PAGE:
Brøns, Charlotte2; Lilleøre, S K3; Jensen, C B3; Toubro, Søren6; Vaag, A2; Astrup, Arne7
1 Obesity Research, Department of Nutrition, Exercise and Sports, Faculty of Science, Københavns Universitet2 Steno Diabetes Center, Gentofte & Department of Endocrinology (Diabetes and Metabolism), Rigshospitalet, Copenhagen3 Novo Nordisk A/S4 Study and Students´ Affairs, Faculty Services, Faculty of Life Sciences, Københavns Universitet5 Department of Nutrition, Exercise and Sports, Department of Nutrition, Exercise and Sports, Faculty of Science, Københavns Universitet6 Study and Students´ Affairs, Faculty Services, Faculty of Life Sciences, Københavns Universitet7 Department of Nutrition, Exercise and Sports, Department of Nutrition, Exercise and Sports, Faculty of Science, Københavns Universitet
Results from 24-h whole-body respiratory chamber measurements
OBJECTIVE: Low birth weight (LBW), a marker of disturbed fetal growth, is associated with adiposity and increased risk of type 2 diabetes (T2D). The aim of the study was to investigate whether LBW is associated with changes in 24-h energy expenditure (EE) and/or substrate utilization rates, potentially contributing to the development of adiposity and/or T2D compared to matched control subjects. MATERIALS/METHODS: Forty-six young, healthy men were included in the study; 20 with LBW (= 10th percentile) and 26 control subjects with normal birth weight (NBW) (50th-90th percentile). The subjects were fed a weight maintenance diet and 24-h energy expenditure (EE), respiratory quotient (RQ), and substrate oxidation were assessed in a respiratory chamber. RESULTS: No differences in 24-h EE, RQ or substrate oxidation were observed between LBW and controls. Interestingly, the LBW group exhibited lower nocturnal RQ compared to controls (0.81 ± 0.01 vs. 0.85 ± 0.01 (mean ± SE), P = 0.01), and hence higher nocturnal fat oxidation (2.55 ± 0.13 vs. 2.09 ± 0.12 kJ/min (mean ± SE), P = 0.02). CONCLUSIONS: Young LBW men do not exhibit reductions in 24-h EE. However, LBW subjects display increased nocturnal fat oxidation at the expense of reduced glucose oxidation. We speculate that this may be associated with insufficient capability to retain fat in subcutaneous adipose tissue after meals during day time, with an increased rate of nocturnal and morning lipolysis, and potentially with subtle elevations of gluconeogenesis and of fasting glucose levels in the LBW subjects.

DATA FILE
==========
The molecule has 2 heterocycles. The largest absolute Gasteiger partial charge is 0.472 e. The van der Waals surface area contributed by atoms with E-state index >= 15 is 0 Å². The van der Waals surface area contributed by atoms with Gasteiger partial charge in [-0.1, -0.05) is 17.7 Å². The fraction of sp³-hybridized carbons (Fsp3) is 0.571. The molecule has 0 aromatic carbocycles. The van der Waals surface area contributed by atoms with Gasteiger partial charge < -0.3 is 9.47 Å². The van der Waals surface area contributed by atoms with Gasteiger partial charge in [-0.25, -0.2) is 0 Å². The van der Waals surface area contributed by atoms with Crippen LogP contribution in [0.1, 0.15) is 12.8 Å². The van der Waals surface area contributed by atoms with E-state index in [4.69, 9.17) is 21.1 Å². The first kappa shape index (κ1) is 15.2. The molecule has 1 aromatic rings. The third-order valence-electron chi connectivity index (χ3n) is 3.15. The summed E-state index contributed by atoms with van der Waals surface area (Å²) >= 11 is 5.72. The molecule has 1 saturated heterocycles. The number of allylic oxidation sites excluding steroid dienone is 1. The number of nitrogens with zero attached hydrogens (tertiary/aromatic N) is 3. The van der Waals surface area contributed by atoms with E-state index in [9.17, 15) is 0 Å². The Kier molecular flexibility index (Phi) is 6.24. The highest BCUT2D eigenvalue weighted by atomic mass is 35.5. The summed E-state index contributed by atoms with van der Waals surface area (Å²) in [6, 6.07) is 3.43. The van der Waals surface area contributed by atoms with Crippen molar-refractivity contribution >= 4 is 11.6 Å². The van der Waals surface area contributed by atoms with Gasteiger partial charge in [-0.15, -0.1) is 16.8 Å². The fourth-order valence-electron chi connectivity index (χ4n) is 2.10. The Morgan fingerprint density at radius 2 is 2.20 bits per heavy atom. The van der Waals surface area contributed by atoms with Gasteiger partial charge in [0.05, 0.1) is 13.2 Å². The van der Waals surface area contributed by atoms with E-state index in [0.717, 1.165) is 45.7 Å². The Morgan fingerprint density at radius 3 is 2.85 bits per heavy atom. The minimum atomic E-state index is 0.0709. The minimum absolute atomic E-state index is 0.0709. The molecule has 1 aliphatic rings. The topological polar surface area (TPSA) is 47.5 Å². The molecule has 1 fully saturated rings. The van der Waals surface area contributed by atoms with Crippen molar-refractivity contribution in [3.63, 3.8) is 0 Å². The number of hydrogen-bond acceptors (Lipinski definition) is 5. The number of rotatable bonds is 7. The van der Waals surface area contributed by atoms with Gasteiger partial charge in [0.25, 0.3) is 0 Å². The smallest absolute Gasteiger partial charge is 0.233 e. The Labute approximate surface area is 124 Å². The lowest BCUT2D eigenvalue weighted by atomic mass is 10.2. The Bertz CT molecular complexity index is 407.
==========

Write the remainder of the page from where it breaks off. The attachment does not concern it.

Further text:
Metabolism, 2013, Vol 62, Issue 5, p. 709-716
Adult; Circadian Rhythm; Denmark; Female; Humans; Infant, Low Birth Weight; Infant, Newborn; Lipid Metabolism; Lipolysis; Male; Oxidation-Reduction; Respiration; Respiratory Function Tests; Time Factors; Up-Regulation; Young Adult